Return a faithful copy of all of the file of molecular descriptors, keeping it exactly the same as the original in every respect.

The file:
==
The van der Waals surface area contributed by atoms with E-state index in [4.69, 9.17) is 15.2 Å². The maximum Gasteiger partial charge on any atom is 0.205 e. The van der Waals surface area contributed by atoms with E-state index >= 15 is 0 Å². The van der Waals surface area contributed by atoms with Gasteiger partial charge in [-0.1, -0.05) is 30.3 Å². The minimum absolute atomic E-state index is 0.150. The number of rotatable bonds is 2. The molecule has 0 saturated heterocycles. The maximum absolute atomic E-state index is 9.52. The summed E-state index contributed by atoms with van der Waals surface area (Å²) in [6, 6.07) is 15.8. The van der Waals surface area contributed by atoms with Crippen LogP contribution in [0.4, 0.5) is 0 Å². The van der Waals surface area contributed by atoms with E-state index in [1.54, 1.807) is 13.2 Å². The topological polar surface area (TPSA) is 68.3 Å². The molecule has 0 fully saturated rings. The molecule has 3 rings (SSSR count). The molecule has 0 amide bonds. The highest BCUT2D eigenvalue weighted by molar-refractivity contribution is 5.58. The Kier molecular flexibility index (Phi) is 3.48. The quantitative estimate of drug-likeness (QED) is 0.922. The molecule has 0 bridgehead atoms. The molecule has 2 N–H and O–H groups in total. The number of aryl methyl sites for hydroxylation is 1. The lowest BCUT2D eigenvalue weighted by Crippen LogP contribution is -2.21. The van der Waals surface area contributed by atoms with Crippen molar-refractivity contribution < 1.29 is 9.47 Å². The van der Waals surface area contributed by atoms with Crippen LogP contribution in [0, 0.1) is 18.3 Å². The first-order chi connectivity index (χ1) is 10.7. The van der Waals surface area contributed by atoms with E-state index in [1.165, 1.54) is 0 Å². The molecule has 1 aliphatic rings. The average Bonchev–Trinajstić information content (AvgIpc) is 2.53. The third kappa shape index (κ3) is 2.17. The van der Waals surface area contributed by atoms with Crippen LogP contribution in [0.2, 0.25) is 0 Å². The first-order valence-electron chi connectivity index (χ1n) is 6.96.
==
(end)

The van der Waals surface area contributed by atoms with E-state index in [4.69, 9.17) is 15.2 Å². The maximum Gasteiger partial charge on any atom is 0.205 e. The van der Waals surface area contributed by atoms with E-state index >= 15 is 0 Å². The van der Waals surface area contributed by atoms with Gasteiger partial charge in [-0.1, -0.05) is 30.3 Å². The minimum absolute atomic E-state index is 0.150. The number of rotatable bonds is 2. The molecule has 0 saturated heterocycles. The maximum absolute atomic E-state index is 9.52. The summed E-state index contributed by atoms with van der Waals surface area (Å²) in [6, 6.07) is 15.8. The van der Waals surface area contributed by atoms with Crippen LogP contribution in [0.4, 0.5) is 0 Å². The van der Waals surface area contributed by atoms with E-state index in [1.54, 1.807) is 13.2 Å². The topological polar surface area (TPSA) is 68.3 Å². The molecule has 0 fully saturated rings. The molecule has 3 rings (SSSR count). The molecule has 0 amide bonds. The highest BCUT2D eigenvalue weighted by molar-refractivity contribution is 5.58. The Kier molecular flexibility index (Phi) is 3.48. The quantitative estimate of drug-likeness (QED) is 0.922. The molecule has 0 bridgehead atoms. The molecule has 2 N–H and O–H groups in total. The number of aryl methyl sites for hydroxylation is 1. The lowest BCUT2D eigenvalue weighted by Crippen LogP contribution is -2.21. The van der Waals surface area contributed by atoms with Crippen molar-refractivity contribution < 1.29 is 9.47 Å². The van der Waals surface area contributed by atoms with Crippen LogP contribution in [0, 0.1) is 18.3 Å². The first-order chi connectivity index (χ1) is 10.7. The van der Waals surface area contributed by atoms with E-state index in [1.165, 1.54) is 0 Å². The molecule has 1 aliphatic rings. The average Bonchev–Trinajstić information content (AvgIpc) is 2.53. The third kappa shape index (κ3) is 2.17. The van der Waals surface area contributed by atoms with Crippen LogP contribution in [0.2, 0.25) is 0 Å². The first-order valence-electron chi connectivity index (χ1n) is 6.96.